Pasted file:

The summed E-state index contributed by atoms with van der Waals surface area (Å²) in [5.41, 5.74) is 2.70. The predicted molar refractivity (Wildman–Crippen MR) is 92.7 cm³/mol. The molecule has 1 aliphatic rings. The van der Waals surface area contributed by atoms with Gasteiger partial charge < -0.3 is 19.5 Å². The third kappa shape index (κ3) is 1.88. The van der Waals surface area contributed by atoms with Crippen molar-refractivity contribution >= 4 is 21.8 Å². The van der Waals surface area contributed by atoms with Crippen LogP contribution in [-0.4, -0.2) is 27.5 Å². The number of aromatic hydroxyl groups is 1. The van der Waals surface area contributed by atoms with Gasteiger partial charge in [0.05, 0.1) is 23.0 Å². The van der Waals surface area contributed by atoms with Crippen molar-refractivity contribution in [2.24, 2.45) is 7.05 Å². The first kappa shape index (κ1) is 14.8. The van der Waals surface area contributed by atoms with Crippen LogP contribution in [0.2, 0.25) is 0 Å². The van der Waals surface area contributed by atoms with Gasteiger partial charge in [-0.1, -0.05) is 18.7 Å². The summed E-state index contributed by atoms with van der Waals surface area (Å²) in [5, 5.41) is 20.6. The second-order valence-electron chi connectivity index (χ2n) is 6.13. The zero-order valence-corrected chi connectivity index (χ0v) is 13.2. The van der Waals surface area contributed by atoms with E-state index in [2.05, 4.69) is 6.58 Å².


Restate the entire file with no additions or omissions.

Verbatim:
The summed E-state index contributed by atoms with van der Waals surface area (Å²) in [5.41, 5.74) is 2.70. The predicted molar refractivity (Wildman–Crippen MR) is 92.7 cm³/mol. The molecule has 1 aliphatic rings. The van der Waals surface area contributed by atoms with Gasteiger partial charge < -0.3 is 19.5 Å². The third kappa shape index (κ3) is 1.88. The van der Waals surface area contributed by atoms with Crippen molar-refractivity contribution >= 4 is 21.8 Å². The van der Waals surface area contributed by atoms with Crippen LogP contribution in [-0.4, -0.2) is 27.5 Å². The number of aromatic hydroxyl groups is 1. The van der Waals surface area contributed by atoms with Gasteiger partial charge in [0.05, 0.1) is 23.0 Å². The van der Waals surface area contributed by atoms with Crippen molar-refractivity contribution in [2.24, 2.45) is 7.05 Å². The first kappa shape index (κ1) is 14.8. The van der Waals surface area contributed by atoms with Crippen LogP contribution in [0.2, 0.25) is 0 Å². The van der Waals surface area contributed by atoms with Gasteiger partial charge in [-0.1, -0.05) is 18.7 Å². The summed E-state index contributed by atoms with van der Waals surface area (Å²) in [5, 5.41) is 20.6. The second-order valence-electron chi connectivity index (χ2n) is 6.13. The zero-order valence-corrected chi connectivity index (χ0v) is 13.2. The van der Waals surface area contributed by atoms with E-state index in [2.05, 4.69) is 6.58 Å².